The cabin in the woods had been abandoned for years, but one night, a candle burned in the window. You’ve jogged past the cabin a thousand times, though you know your mother would be furious if she knew. There’s something about the woods at night that feels so liberating, invigorating, and yes, maybe even a little spooky. A little unsafe. So you changed your usual course a while ago, and maybe that little tingle of fear, that invisible, primordial pressure on your shoulders, makes you run just that much faster. And what could be wrong with that? Not a thing, of course.
So you jog through the woods at night.
And you pass by the little run down cabin, barely more than a shack, really. Set back from the road a bit, but not too far, barely visible unless a car goes by or the moon is bright. You’ve wondered, at times, who might have built that place, and for what purpose. It’s not particularly close to town or convenient to anything at all, but it’s still too close to civilization to make a worthwhile escape from the world at large. So it sits, silent and sleeping, a tumbledown pile of haphazard siding and mossy shingles on a rarely used road, as much a part of the landscape as a rock or a tree, and you pass by on your way and give it maybe a moment’s thought, or maybe you don’t notice it at all. But tonight, there’s that candle in the window.
At first, you thought maybe a car was coming up and the windows of the cabin, miraculously intact after all these years, had snagged the glare from the headlights. So you pop out your ear buds (another thing that would elicit a lecture from Mom) and you move over to the shoulder, but no car passes. Come to think of it, you haven’t seen any cars tonight. That’s a little strange, but not too strange, so you don’t dwell on the thought. You’re looking at the candle in the window, and for a moment, your mind goes blank. Then you feel, for an instant, that you’ve forgotten something, something important, and your chest hitches, and your stomach clenches, but only for an instant, and then the feeling is gone.
The candle flickers in the window.
You think that there must be other candles, or some other lights inside the cabin, since the glow from the windows is so bright. The night is overcast, the cloud-dense sky feels close and thick, but the cabin is clear as day down the short gravel driveway that leads from the road. You notice, in a way you haven’t before, that the land around the cabin is completely clear. The weeds in other clearings that you pass on your nightly jogs are knee high at least, but here there are no jagged brambles, no whispering grasses, no greenery at all. Just the hard packed earth, the gravel driveway, and the trees on all sides stretching high overhead, stretching up and away from the glow of the cabin’s light to fade and disappear into the black night sky.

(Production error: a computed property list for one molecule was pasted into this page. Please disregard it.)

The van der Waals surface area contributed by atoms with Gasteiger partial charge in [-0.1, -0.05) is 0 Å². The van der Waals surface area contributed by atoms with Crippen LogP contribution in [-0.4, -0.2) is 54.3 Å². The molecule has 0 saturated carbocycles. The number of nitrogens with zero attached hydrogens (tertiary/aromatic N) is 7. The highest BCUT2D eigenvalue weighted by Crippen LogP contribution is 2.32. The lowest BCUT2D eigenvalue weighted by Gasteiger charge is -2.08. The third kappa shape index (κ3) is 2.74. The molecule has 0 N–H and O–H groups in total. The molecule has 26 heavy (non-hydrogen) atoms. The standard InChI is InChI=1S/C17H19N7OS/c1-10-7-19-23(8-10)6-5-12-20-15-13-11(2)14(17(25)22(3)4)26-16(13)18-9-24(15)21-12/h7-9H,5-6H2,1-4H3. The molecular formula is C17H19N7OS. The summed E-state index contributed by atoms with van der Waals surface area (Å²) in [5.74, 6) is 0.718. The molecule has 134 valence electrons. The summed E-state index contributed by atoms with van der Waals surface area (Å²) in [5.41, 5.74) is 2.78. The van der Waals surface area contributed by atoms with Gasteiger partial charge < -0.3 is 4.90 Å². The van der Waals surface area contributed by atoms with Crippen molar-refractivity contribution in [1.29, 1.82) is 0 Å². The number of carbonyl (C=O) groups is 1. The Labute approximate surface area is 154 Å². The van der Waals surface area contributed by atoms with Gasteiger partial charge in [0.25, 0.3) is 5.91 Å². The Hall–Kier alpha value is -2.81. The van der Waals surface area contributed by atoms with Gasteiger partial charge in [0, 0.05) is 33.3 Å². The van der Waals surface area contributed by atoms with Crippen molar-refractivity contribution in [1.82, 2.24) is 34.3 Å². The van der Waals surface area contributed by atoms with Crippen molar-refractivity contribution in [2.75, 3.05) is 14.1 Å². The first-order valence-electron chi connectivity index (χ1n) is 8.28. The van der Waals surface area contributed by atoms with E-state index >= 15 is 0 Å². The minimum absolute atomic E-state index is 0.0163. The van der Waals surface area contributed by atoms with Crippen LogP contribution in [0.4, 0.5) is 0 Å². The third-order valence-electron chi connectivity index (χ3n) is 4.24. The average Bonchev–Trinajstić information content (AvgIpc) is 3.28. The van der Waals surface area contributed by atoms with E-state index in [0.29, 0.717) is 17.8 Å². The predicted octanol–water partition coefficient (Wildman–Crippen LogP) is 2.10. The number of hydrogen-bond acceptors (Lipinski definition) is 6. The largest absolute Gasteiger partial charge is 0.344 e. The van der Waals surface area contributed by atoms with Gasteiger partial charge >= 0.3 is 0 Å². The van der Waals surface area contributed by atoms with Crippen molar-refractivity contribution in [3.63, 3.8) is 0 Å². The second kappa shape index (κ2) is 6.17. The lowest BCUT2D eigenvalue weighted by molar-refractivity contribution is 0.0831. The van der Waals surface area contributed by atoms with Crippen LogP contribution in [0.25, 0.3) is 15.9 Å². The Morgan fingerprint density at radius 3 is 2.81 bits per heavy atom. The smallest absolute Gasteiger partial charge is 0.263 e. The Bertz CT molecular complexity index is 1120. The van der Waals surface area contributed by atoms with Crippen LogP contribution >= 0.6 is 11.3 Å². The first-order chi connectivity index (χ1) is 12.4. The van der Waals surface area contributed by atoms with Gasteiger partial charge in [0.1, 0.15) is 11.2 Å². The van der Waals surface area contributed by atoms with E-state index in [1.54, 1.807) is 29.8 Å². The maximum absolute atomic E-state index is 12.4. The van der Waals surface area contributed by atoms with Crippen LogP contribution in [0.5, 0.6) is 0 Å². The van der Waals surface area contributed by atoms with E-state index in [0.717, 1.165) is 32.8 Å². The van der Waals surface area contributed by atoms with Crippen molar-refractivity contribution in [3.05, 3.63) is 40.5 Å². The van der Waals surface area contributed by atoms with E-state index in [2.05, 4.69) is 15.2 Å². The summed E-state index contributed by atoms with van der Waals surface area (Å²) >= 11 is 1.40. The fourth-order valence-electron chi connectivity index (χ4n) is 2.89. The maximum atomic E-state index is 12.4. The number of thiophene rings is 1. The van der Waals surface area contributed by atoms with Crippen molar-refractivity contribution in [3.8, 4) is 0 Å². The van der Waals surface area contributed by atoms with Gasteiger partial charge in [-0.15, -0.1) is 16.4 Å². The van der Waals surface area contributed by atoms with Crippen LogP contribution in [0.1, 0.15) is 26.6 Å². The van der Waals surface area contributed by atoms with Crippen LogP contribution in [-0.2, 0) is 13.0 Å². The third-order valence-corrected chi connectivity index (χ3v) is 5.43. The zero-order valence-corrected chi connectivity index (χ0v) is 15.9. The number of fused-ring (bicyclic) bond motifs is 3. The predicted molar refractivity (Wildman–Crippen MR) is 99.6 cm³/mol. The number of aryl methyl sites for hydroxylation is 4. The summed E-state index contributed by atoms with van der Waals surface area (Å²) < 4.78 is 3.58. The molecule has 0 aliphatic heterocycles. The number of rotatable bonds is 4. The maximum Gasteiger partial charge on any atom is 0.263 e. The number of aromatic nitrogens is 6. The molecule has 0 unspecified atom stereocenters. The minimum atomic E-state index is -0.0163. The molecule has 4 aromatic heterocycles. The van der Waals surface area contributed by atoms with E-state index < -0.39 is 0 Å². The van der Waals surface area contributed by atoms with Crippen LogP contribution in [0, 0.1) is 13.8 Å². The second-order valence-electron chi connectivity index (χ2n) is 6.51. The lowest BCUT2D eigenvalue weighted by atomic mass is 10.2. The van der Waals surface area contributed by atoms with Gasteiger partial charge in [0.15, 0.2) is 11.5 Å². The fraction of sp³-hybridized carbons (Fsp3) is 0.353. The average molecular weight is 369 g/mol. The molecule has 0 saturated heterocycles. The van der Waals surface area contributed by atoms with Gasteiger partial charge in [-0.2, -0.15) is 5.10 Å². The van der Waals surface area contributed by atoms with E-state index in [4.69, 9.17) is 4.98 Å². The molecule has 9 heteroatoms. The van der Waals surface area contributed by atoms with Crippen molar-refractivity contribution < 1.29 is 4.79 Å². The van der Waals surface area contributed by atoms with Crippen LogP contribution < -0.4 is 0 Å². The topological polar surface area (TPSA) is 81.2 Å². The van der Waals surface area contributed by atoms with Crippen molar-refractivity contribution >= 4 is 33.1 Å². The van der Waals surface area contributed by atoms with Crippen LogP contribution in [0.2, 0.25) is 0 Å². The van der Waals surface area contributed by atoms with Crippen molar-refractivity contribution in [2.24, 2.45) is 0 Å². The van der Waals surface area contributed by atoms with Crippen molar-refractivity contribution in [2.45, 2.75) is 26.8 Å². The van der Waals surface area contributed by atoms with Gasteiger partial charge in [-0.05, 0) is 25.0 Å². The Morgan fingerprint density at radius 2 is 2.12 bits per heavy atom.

The gravel of the driveway crunches under your feet.
You hadn’t noticed at first that you’d been walking, that you’d left the road behind, until the sound of your footsteps on gravel. The night is so quiet and dark. It seems so much darker than usual. You must have started your run tonight later than you usually would, and you’re feeling a bit out of it, it seems. That little tremor of trepidation ripples up your spine, the sense that you should keep moving, always moving, and quickly. Just in case.
But now that you find yourself on the driveway, why shouldn’t you go take a peek in the window? If some axe murderer wanted you dead, you’d be dead already, without the added fuss and ambiance of a candlelit cabin. It’s someone from the community college film department making an homage to Eli Roth as their final project, or some wannabe ghost hunter kids scaring themselves with a Ouiji board. It’s nothing, just a candle in a window left by someone with motivations that were far more likely to be banal than nefarious. Right?
It occurs to you now that maybe you’re being extremely stupid, but now you’re walking again. Because something about the light in the cabin feels familiar. You have a sense that the cabin is warm, and you are suddenly aware that you feel so cold.
When did it get so cold?
You wonder what the cabin might smell like inside? Any other night, you would have guessed mildew, but now, with that buttery light spilling out of the window, with that little white candle, flame bobbing jauntily, winking at you…
You think the cabin might smell like the old bookshop in your hometown, or maybe your grandfather’s pipe, that dusky vanilla smell that you can’t seem to find anywhere anymore. At once, you’re sure that that’s exactly what the cabin smells like, and you want to run to the door and fling yourself inside, out of the heavy darkness and into that warmth…
The air suddenly feels thick and icy, and you’re stuck.
You try to catch your breath and realize you can’t.
You don’t belong here, you’re just out for a run.
But inside the cabin it will feel like home. You hear voices inside, and one of them sounds like your mom.
You can almost make out what she’s saying, and it almost sounds like she’s crying?
Something is wrong. Was there a car? A car with no headlights, and a wall of pressure, an instant of cold, then the gravel and the thought that your mom would never forgive you. Your chest is so tight, and the night is so cold.
The voice like your mom’s voice, she’s saying “let go.” She’s saying it over and over, as the other voices mutter together.
You’re there on the gravel again, you’re there and it’s like it just happened, and if you just go into the cabin, it will all make sense. Right?
But nothing happened. Nothing could have happened. And if anything had happened it was so far away, it doesn’t matter now, like the light in the cabin. Like the smell of the cabin. Like the voice in the cabin. It doesn’t matter now, and you should go.
And so you jog through the woods at night. What could be wrong with that?